Raj Shah (entrepreneur, former managing partner DIUx) moderated a panel composed of Major General Hua-Ching Chien (Director of Information Assurance Division, J6, Taiwan Ministry of National Defense), Elsa Kania (Adjunct Fellow, Center for a New American Security), and Zulfikar Ramzan (CTO, RSA). They discussed the clear and present international competition in cyberspace, amounting now to significant conflict among capable adversaries, identifying and hitting one another's vital technologies and capabilities. Cyber warfare has extremely low barriers to entry. It doesn't take much to develop a useful capability. And the world is so interconnected, even a small perturbation can have a tremendous ripple effect. Ramzan summarized the advice he gives to customers: get the basics down, focus on resilience, and don't try immediately to attend to exotic and sophisticated threats.

Ways of building resilience.

The panel devoted specifically to resilience was moderated by Neill Occhiogrosso (Partner, Costanoa Ventures). It included Chris Wlaschin (CSIO, US Department of Health and Human Services), Sean Kelley (Former CISO, US Environmental Protection Agency), Jeff Klaben (CISO, SRI), Brendan O'Connor (CTO, Service Now), and James Beeson (CISO, Cigna).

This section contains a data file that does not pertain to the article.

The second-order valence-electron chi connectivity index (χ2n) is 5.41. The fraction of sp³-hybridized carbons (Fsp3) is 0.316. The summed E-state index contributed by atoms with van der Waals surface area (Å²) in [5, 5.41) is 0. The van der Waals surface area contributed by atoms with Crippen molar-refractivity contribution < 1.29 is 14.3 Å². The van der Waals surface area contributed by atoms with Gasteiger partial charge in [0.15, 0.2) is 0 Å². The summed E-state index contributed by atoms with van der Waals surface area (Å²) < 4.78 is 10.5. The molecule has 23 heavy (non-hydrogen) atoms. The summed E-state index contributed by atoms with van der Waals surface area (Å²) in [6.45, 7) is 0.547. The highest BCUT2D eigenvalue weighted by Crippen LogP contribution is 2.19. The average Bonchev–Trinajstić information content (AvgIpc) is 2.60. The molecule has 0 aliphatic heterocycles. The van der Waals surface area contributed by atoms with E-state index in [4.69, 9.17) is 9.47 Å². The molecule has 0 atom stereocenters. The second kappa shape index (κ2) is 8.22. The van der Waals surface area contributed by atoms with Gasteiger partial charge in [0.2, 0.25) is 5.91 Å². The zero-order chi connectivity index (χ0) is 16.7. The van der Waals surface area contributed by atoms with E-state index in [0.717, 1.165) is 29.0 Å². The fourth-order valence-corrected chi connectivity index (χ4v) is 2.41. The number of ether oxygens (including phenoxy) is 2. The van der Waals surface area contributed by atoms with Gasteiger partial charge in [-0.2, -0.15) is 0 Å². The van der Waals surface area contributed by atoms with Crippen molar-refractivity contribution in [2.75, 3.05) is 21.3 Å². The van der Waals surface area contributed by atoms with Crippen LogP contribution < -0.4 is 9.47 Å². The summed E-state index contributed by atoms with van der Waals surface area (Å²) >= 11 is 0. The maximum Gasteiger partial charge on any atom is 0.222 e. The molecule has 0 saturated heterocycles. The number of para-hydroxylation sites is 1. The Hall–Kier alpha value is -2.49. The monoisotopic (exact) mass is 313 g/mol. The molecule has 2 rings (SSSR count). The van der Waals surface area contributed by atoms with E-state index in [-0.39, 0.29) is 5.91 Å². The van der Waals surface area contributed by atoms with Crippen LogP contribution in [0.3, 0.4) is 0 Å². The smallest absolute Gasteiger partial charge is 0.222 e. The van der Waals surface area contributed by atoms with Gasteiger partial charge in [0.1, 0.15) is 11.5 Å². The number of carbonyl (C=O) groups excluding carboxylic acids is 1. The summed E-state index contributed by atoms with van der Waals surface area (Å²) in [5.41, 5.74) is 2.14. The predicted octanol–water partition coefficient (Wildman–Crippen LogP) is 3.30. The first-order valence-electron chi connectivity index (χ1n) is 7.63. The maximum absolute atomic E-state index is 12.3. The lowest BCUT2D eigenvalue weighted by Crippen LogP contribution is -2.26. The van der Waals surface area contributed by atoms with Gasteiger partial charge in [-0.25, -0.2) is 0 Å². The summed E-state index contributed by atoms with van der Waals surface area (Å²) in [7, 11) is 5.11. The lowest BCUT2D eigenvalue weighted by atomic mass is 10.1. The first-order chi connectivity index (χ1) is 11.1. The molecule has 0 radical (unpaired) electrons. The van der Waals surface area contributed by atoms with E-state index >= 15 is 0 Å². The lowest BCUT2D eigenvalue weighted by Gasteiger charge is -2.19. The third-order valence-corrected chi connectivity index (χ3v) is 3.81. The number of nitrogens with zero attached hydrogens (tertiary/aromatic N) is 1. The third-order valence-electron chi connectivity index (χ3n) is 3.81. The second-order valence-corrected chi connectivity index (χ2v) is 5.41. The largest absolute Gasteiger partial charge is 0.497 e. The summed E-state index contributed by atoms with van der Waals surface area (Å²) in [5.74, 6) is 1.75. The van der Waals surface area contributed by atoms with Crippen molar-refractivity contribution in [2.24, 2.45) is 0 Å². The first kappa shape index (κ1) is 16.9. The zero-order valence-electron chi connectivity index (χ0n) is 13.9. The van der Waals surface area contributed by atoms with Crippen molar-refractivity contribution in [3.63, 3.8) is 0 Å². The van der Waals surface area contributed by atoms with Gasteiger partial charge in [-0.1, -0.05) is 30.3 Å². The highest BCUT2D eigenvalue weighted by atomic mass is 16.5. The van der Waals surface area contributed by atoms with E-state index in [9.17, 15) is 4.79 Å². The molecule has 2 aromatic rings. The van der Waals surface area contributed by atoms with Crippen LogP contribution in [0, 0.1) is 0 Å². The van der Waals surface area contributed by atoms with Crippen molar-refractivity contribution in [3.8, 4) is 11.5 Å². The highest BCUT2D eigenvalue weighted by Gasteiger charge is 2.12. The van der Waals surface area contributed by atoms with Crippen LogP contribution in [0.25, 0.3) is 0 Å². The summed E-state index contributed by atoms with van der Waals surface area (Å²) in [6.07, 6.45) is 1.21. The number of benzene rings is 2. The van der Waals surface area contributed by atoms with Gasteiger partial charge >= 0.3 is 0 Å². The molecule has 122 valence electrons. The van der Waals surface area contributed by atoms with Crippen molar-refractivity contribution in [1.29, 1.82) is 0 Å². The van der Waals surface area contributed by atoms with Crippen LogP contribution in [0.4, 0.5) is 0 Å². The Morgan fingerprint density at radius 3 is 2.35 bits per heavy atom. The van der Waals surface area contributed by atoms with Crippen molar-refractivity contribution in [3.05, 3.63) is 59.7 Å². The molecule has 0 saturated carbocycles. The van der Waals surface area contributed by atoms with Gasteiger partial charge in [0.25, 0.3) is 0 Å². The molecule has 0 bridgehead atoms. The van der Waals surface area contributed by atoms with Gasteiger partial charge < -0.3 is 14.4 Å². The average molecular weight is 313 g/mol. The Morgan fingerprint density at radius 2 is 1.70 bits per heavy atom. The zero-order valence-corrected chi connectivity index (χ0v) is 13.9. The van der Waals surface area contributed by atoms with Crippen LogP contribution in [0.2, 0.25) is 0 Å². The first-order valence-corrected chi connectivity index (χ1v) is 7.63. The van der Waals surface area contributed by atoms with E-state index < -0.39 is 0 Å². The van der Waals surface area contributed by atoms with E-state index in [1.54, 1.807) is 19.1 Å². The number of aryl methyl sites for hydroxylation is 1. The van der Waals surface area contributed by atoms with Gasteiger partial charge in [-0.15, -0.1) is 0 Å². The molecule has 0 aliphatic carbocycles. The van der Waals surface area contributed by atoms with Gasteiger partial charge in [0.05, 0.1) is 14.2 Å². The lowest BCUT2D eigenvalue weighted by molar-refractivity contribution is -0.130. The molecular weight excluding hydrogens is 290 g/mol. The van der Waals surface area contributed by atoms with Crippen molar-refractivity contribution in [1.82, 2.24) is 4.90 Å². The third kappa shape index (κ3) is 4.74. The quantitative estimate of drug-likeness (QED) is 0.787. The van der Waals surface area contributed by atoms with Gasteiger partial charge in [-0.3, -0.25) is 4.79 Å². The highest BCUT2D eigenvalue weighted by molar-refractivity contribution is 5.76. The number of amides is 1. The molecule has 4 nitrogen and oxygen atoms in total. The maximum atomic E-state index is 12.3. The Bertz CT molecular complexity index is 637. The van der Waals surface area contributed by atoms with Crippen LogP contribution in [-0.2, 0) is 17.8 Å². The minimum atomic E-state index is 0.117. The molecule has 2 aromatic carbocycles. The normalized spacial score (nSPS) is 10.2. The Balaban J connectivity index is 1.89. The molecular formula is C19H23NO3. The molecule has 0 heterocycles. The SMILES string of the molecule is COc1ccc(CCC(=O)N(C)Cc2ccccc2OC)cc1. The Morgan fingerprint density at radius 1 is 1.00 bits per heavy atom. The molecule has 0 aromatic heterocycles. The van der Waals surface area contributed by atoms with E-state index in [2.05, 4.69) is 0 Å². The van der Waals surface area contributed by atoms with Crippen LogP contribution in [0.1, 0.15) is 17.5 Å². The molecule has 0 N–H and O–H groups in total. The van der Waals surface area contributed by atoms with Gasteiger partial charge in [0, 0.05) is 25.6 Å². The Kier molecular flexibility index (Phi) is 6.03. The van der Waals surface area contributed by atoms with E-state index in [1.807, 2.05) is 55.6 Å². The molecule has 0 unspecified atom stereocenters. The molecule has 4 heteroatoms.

Occhiogrosso defined resilience as "what we do after an incident to keep the business running," and he asked the panelists to share their relevant war stories. The panel's observations and recommendations agreed that resilience came down to planning and practice. They understood a resilient organization as being one that had quick and effective incident response capabilities.

Beeson emphasized the importance of making quick sound decisions under conditions of limited information. Kelley thought that "Too many people try to wing it. Notoriously, people don't know what they have in their environment. We have to look at frameworks." The delta between stress under training and stress during an incident is enormous, of course, but any training should help, even setting aside an hour or so and thinking about your incident response.

"Bad news is good news," said Klaben, quoting a mentor. "If you don't want the bad news, you shouldn't have the job." He recommended assuming that you're under attack during any implementation. "There's nothing privileged in terms of access that an attacker won't go after." Having a standby incident response and good situational awareness during deployment are vital.